Herald TJ, Gadgil P, Tilley M , authors. High- Throughput Micro Plate Assays for Screening Flavonoid Content and DPPH- Scavenging Activity in Sorghum Bran and Flour. J Sci Food Agric. 2012; 92 (11): 2326 –31

29 

Mishra K, Ojha H, Chaudhury NK , authors. Estimation of Antiradical Properties of Antioxidants Using DPPH Assay: A Critical Review and Results. Food Chem. 2012; 130 (4): 1036 –43

30 

Sanchez MC , author. Methods Used to Evaluate the Free Radical Scavenging Activity in Foods and Biological Systems. Int J of Food Sci Technol. 2002; 8 (3): 121 –37

31 

Bondent V, Brand WW, Bereset C , authors. Kinetic and Mechanism of Antioxidant Activity Using the DPPH Free Radical Methods. Lebens-Wiss Technol. 1997; 30 (6): 609 –15

32 

Singleton VL, Rossi JA , authors. Colorimetry of Total Phenolics with Phosphomolybdic-Phosphotungstic Acid Reagents. Am J Enol Vitic. 1965; 16 (3): 144 –58

33 

Woisky RG, Salatino A , authors. Analysis of Propolis: Some Parameters and Procedures for Chemical Quality Control. J Apic Res. 1998; 37 (2): 95 –105

34 

Harris CS, Burt AJ, Saleem A, Le PM, Martineau LC, Haddad PS , authors. et al. A Single HPLC-PAD-APCI/MS Method for the Quantitative Comparison of Phenolic Compounds Found in Leaf, Stem, Root and Fruit Extracts of Vaccinium angustifolium. Phytochem Anal. 2007; 18 (2): 161 –9

35 

James O, Nnacheta OP , authors. Comparative Antioxidant Capacity, Memberane Stabilization, Polyphenol Composition and Cytotoxicity of the Leaf and Stem of Cissus multistriata. Afr J Biotechnol. 2008; 7 (17): 3129 –33

36 

Singh H, Lily MK, Dangwal K , authors. Evaluation and comparison of polyphenols and bioactivities of wild edible fruits of North-West Himalaya, India, Asian Pac J Trop Dis. 2015; 5 (11): 888 –93

37 

Bhatt ID, Rawat S, Badhani A, Rawal RS , authors. Nutraceutical potential of selected wild edible fruits of the Indian Himalayan Region. Food Chem. 2017; 215: 84 –91

38 

Koncic MZ, Kremer D, Karlovic K, Kosalec I , authors. Evaluation of Antioxidant Activities and Phenolic Content of Berberis vulgaris L. and Berberis croatica Horvat. Food Chem Toxicol. 2010; 48 (8-9): 2176 –80

39 

Guleria S, Tiku AK, Singh G, Koul A, Gupta S, Rana S , authors. In-vitro Antioxidant Activity and Phenolic Content in Methanol Extracts from Medicinal Plants. J Plant Biochem Biotechnol. 2013; 22 (1): 9 –15

40 

Akhtar N, Haq I, Mirza B , authors. Phytochemical Analysis and Comprehensive Evaluation of Antimicrobial and Antioxidant Properties of 61 Medicinal Plant Species. Arab J Chem. 2015. http://dx.doi.org/10.1016/j.arabjc.2015.01.013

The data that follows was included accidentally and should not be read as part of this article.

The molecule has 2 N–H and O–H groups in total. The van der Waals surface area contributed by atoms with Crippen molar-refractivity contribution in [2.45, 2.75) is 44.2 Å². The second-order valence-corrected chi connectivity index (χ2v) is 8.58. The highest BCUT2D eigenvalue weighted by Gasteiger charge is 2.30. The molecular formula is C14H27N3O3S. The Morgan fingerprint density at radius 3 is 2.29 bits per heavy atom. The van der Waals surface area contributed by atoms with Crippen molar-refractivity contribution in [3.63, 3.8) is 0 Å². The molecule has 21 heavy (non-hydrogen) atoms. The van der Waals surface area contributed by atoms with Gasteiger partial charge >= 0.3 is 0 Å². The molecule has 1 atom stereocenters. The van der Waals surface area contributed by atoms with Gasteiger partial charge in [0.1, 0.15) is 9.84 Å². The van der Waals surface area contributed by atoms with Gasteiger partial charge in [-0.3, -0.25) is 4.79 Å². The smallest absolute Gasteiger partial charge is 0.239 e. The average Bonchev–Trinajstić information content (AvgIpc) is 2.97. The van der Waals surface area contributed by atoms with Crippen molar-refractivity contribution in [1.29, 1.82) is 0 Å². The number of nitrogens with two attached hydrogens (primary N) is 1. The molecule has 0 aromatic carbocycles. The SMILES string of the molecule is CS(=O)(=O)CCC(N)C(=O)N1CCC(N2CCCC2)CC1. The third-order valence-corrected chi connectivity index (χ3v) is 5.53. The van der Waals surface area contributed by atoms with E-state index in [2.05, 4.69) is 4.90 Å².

41 

Gundogdu M , author. Determination of Antioxidant Capacities and Biochemical Compounds of Berberis vulgaris L. fruits. Adv Environ Biol. 2013; 7 (2): 344 –8

GRAPHICAL ABSTRACT

https://s3-us-west-2.amazonaws.com/jourdata/pj/pharmacognj-10-6s-167_g002.jpg

SUMMARY

  • Present study showed that leaf extract of B. thomsoniana showed promising antioxidant ability and contained higher amount of phenolics and flavonoids.

ABOUT AUTHORS

Dr. Lok Ranjan Bhatt is a Senior Scientific Officer at Nepal Academy of Science and Technology (NAST), Khumaltar, Lalitpur, Nepal. He has more than twenty years of experience in the areas of medicinal and aromatic plants, natural products and biomaterials. Currently, he has been working on nutritional composition of wild edible fruits and synthesis and characterization of herbal based polymer micro/nanospheres.

Ms. Bina Wagle is MSc in Botany with specialization in plant pathology from Central Department of Botany, Tribhuvan University, Kirtipur, Nepal. She was a Research Fellow at Nepal Academy of Science and Technology (NAST), Nepal. She is interested in phytochemical analysis of medicinal and aromatic plants.

Ms. Santoshi Bhusal obtained her Masters Degree in Botany from Central Department of Botany, Tribhuvan University, Nepal. She is Assistant Research Fellow at Nepal Academy of Science and Technology (NAST), Khumaltar, Lalitpur, Nepal.

Ms. Minu Adhikari completed her Masters Degree from Central Department of Botany, Tribhuvan University, Nepal and currently she has been working as Assistant Research Fellow at Nepal Academy of Science and Technology (NAST), Khumaltar, Lalitpur, Nepal.

Dr. Shandesh Bhattarai is a Senior Scientific Officer at Nepal Academy of Science and Technology (NAST), Khumaltar, Lalitpur, Nepal. He has been working on ethnobotany, medicinal and aromatic plants and flora of Nepal.

Dr. Anjana Giri is a Senior Scientific Officer at the Nepal Academy of Science and Technology (NAST), Nepal. She has completed her PhD from University of Natural Resources and Life Sciences, Vienna, Austria. She has been a part of many international and national scientific collaborations, workshops and conferences and has supervised Masters’ Students and Research Fellows over the years. With more than 20 years of experience in the field of plant sciences, she has published research articles in various national and international scientific journals.